So for Raindrops 1 and 2 we go ahead and calculate their values for their screens using ray-tracing. We store I(x,y,z) data in each “pixel”. Raindrop 3 is going to have it’s values of its screen interpolated from the values found in raindrop’s 1 and 2.

In figure 5, we have the same “pixel” in each screen. That pixel for raindrop-3 is going to have its value interpolated between raindrops 1 and 2. The result should be that we can ray-trace raindrops 1 and 2 and for raindrop 3 we do not need to perform the expensive activity of ray-tracing, primarily calculating intersection, refraction and reflection.

Unfortunately we get mixed results. When the raindrops are along the X axis we receive decent results. However as the raindrops move along the Y-axis, especially near the poles the solution collapses. Here are some examples of the results.

# Results:

When we interpolate along the X-axis as shown in this image:

We achieve the following results. Figure 7: The image on the right is directly to the right of the camera, the image on the left is to the left of the camera. The image in the middle is the drop with interpolated intersection (X,Y,Z) positional data used to access the environment map. The drop on top is the desired result which was ray-traced and acts as our ground-truth.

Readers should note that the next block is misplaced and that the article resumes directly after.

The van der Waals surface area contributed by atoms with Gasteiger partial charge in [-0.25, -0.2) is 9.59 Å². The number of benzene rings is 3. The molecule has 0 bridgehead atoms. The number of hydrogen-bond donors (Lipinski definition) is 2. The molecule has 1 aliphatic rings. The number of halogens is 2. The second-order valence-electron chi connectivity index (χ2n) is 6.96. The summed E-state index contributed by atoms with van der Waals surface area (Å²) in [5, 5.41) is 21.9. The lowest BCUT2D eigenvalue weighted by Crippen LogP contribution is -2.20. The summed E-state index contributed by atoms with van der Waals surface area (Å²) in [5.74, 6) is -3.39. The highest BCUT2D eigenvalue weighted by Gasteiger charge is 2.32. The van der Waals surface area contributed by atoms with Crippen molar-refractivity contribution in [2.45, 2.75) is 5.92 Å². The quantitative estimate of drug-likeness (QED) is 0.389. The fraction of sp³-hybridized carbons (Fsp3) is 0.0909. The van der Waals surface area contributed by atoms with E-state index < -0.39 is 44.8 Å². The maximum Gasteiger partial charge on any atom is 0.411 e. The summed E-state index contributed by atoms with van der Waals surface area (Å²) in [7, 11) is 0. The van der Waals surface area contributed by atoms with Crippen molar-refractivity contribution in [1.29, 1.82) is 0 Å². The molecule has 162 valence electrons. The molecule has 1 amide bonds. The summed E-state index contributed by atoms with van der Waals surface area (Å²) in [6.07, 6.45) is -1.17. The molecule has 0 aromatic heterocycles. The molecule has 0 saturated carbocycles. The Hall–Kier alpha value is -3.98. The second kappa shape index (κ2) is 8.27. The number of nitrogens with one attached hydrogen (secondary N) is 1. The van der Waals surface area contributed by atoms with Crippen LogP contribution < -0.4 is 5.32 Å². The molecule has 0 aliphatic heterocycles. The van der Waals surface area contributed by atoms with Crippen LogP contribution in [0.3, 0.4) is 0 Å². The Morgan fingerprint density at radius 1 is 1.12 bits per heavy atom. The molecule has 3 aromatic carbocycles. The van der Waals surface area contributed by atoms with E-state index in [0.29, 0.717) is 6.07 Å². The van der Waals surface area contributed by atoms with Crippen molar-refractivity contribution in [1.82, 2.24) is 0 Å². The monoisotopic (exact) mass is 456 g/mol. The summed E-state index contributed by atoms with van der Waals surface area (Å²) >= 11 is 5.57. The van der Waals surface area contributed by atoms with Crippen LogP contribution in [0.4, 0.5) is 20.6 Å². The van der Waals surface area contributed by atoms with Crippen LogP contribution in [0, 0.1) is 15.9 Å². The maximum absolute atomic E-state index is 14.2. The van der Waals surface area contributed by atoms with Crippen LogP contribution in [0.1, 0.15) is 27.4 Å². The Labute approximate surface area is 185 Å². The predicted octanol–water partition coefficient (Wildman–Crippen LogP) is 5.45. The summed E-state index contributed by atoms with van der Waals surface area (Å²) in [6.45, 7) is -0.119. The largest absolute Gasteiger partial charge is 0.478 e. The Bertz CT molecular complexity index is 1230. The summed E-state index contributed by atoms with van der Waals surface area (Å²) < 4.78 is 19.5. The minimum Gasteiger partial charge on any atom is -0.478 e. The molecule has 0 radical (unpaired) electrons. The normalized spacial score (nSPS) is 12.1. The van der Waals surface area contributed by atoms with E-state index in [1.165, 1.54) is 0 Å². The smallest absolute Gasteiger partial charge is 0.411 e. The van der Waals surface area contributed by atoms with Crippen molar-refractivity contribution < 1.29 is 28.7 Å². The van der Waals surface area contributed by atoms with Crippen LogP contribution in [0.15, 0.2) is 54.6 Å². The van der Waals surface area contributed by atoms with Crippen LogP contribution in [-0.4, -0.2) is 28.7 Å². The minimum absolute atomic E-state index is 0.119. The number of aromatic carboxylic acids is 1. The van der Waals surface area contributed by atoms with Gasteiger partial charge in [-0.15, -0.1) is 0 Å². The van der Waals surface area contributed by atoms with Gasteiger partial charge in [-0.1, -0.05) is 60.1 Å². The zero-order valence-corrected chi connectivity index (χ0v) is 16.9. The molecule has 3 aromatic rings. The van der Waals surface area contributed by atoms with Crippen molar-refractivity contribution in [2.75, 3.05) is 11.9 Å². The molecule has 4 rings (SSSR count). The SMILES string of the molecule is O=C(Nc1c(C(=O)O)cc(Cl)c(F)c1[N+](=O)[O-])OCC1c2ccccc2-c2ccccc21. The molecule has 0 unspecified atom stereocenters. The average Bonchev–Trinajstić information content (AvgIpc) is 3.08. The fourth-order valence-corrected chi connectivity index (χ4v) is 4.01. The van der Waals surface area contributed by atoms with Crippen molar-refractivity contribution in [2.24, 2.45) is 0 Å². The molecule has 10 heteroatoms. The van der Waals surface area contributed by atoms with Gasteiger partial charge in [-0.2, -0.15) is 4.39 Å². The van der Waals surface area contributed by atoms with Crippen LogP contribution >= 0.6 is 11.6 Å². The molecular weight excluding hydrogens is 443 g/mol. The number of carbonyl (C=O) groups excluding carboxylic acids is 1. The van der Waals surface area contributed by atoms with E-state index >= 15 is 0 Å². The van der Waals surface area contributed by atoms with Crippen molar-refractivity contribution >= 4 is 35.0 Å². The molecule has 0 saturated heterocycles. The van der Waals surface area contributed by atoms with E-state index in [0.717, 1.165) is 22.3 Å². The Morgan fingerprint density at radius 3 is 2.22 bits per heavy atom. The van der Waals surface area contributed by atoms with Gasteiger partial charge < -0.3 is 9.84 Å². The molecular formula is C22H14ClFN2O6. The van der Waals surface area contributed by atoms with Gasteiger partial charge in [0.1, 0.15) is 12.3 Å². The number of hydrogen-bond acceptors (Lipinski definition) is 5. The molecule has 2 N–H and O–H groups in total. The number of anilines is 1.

Looking at this image, you might think, hey not bad, looks pretty accurate. However there is an issue that arises when you then decide to incorporate the Y-axis. So we put two drops in the scene one directly above the camera and one directly below the camera, and then interpolated the same middle drop. Here is what results: Figure 8: The image above is located above the camera, and the bottom image, below the camera. The drop on the right was ray-traced. The drop on the left is the interpolated result. Looks like we might have some artifacts...

Yeah, so umm, not quite right. Look like we have some issues with the result. Obviously there is a problem with how the values are being interpolated but although we know what the problem is, we never found a way to solve it. In addition I am not aware of the mathematical cause of the problem. My guess is that we are using a spherical environment map, but our interpolation process ignores this fact.

# Conclusions:

Of course there is a mathematical explanation for the cause of the interpolation results. Sadly, I was never able to discover what that explanation is and continue to be very interested in one day figuring it out. I am hoping that these posts will help to bring those intelligent individuals forward so that they can explain it to me. This is one example how doing research raises more questions than it answers. Nevertheless the fight continues and you will see how we solve this problem next time.

There are some other issues that this approach does not solve. What happens when the raindrops are not along the same axis, or if one drop is placed behind the camera. Another challenge is that refraction is based on the vector between the viewpoint (the camera) and the raindrop, so raindrops at different distances will have different refraction vectors calculated, in turn affecting the results of the interpolated drops. All in all it can become quite complicated. So for the time being we abandoned interpolating intersection points with the environment map.

Next time, you’ll see what we did to solve this problem and get wonderful raindrops, and it begins with none other than the power of the GPU.